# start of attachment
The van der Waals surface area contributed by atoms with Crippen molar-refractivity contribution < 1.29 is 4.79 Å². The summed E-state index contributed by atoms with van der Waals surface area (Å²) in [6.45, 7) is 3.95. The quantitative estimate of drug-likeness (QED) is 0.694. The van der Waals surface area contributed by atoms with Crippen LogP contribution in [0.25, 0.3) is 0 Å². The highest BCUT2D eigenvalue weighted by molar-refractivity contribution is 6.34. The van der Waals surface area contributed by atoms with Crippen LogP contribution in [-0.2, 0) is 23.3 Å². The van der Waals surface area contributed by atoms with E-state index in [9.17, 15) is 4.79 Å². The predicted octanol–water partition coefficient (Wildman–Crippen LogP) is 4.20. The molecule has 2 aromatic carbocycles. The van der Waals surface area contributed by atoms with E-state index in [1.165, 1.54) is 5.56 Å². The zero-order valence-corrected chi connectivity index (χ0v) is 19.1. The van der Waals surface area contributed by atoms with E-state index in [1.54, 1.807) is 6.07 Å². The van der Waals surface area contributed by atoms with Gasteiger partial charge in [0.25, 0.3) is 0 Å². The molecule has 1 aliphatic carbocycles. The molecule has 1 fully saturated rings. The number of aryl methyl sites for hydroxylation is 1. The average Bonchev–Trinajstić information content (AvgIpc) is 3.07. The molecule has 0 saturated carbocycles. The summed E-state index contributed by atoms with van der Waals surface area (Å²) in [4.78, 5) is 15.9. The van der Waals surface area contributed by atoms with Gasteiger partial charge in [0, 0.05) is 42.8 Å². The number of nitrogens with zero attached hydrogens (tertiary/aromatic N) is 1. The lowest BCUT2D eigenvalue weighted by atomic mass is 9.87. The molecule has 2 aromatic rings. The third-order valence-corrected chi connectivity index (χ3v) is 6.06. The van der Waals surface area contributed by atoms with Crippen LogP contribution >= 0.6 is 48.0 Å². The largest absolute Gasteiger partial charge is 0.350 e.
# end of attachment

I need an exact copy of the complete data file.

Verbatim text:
The van der Waals surface area contributed by atoms with Crippen molar-refractivity contribution < 1.29 is 4.79 Å². The summed E-state index contributed by atoms with van der Waals surface area (Å²) in [6.45, 7) is 3.95. The quantitative estimate of drug-likeness (QED) is 0.694. The van der Waals surface area contributed by atoms with Crippen LogP contribution in [0.25, 0.3) is 0 Å². The highest BCUT2D eigenvalue weighted by molar-refractivity contribution is 6.34. The van der Waals surface area contributed by atoms with Crippen LogP contribution in [-0.2, 0) is 23.3 Å². The van der Waals surface area contributed by atoms with E-state index in [9.17, 15) is 4.79 Å². The predicted octanol–water partition coefficient (Wildman–Crippen LogP) is 4.20. The molecule has 2 aromatic carbocycles. The van der Waals surface area contributed by atoms with E-state index in [1.165, 1.54) is 5.56 Å². The zero-order valence-corrected chi connectivity index (χ0v) is 19.1. The van der Waals surface area contributed by atoms with E-state index in [1.54, 1.807) is 6.07 Å². The van der Waals surface area contributed by atoms with Gasteiger partial charge in [0.25, 0.3) is 0 Å². The molecule has 1 aliphatic carbocycles. The molecule has 1 fully saturated rings. The number of aryl methyl sites for hydroxylation is 1. The average Bonchev–Trinajstić information content (AvgIpc) is 3.07. The molecule has 0 saturated carbocycles. The summed E-state index contributed by atoms with van der Waals surface area (Å²) in [4.78, 5) is 15.9. The van der Waals surface area contributed by atoms with Gasteiger partial charge in [0, 0.05) is 42.8 Å². The number of nitrogens with zero attached hydrogens (tertiary/aromatic N) is 1. The lowest BCUT2D eigenvalue weighted by atomic mass is 9.87. The molecule has 2 aromatic rings. The third-order valence-corrected chi connectivity index (χ3v) is 6.06. The van der Waals surface area contributed by atoms with Crippen LogP contribution >= 0.6 is 48.0 Å². The largest absolute Gasteiger partial charge is 0.350 e.